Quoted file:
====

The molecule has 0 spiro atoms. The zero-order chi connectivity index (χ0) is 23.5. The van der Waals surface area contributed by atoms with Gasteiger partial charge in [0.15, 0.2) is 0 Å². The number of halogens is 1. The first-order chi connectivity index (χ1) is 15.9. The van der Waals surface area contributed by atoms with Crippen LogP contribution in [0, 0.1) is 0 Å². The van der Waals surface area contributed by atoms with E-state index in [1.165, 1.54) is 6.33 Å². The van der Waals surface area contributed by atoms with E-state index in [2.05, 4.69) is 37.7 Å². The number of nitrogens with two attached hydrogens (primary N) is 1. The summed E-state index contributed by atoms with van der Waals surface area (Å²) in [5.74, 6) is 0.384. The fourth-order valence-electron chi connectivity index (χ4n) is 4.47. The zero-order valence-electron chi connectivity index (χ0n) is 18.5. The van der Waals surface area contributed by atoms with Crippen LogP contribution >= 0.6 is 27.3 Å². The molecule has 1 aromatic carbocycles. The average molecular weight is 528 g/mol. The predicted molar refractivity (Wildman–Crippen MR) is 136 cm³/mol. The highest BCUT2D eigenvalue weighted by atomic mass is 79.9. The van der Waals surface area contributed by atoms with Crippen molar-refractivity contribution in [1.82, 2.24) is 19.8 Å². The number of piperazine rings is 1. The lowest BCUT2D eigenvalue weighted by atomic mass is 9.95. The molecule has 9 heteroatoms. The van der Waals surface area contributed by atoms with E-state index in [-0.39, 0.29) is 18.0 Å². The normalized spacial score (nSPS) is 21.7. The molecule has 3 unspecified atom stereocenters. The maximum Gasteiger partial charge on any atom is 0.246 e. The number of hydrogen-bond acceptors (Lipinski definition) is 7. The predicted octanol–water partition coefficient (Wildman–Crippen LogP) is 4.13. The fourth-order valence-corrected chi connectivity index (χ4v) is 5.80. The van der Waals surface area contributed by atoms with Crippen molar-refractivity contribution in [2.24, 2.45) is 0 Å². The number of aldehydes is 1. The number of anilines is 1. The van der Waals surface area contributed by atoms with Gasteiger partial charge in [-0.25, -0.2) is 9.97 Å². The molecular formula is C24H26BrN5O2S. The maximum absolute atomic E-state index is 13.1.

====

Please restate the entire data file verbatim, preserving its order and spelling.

The molecule has 0 spiro atoms. The zero-order chi connectivity index (χ0) is 23.5. The van der Waals surface area contributed by atoms with Gasteiger partial charge in [0.15, 0.2) is 0 Å². The number of halogens is 1. The first-order chi connectivity index (χ1) is 15.9. The van der Waals surface area contributed by atoms with Crippen LogP contribution in [0, 0.1) is 0 Å². The van der Waals surface area contributed by atoms with E-state index in [1.165, 1.54) is 6.33 Å². The van der Waals surface area contributed by atoms with E-state index in [2.05, 4.69) is 37.7 Å². The number of nitrogens with two attached hydrogens (primary N) is 1. The summed E-state index contributed by atoms with van der Waals surface area (Å²) in [5.74, 6) is 0.384. The fourth-order valence-electron chi connectivity index (χ4n) is 4.47. The zero-order valence-electron chi connectivity index (χ0n) is 18.5. The van der Waals surface area contributed by atoms with Crippen LogP contribution >= 0.6 is 27.3 Å². The molecule has 1 aromatic carbocycles. The average molecular weight is 528 g/mol. The predicted molar refractivity (Wildman–Crippen MR) is 136 cm³/mol. The highest BCUT2D eigenvalue weighted by atomic mass is 79.9. The van der Waals surface area contributed by atoms with Crippen molar-refractivity contribution in [1.82, 2.24) is 19.8 Å². The number of piperazine rings is 1. The lowest BCUT2D eigenvalue weighted by atomic mass is 9.95. The molecule has 9 heteroatoms. The van der Waals surface area contributed by atoms with E-state index in [-0.39, 0.29) is 18.0 Å². The normalized spacial score (nSPS) is 21.7. The molecule has 3 unspecified atom stereocenters. The maximum Gasteiger partial charge on any atom is 0.246 e. The number of hydrogen-bond acceptors (Lipinski definition) is 7. The predicted octanol–water partition coefficient (Wildman–Crippen LogP) is 4.13. The fourth-order valence-corrected chi connectivity index (χ4v) is 5.80. The van der Waals surface area contributed by atoms with Crippen molar-refractivity contribution in [2.24, 2.45) is 0 Å². The number of aldehydes is 1. The number of anilines is 1. The van der Waals surface area contributed by atoms with Gasteiger partial charge in [-0.25, -0.2) is 9.97 Å². The molecular formula is C24H26BrN5O2S. The maximum absolute atomic E-state index is 13.1.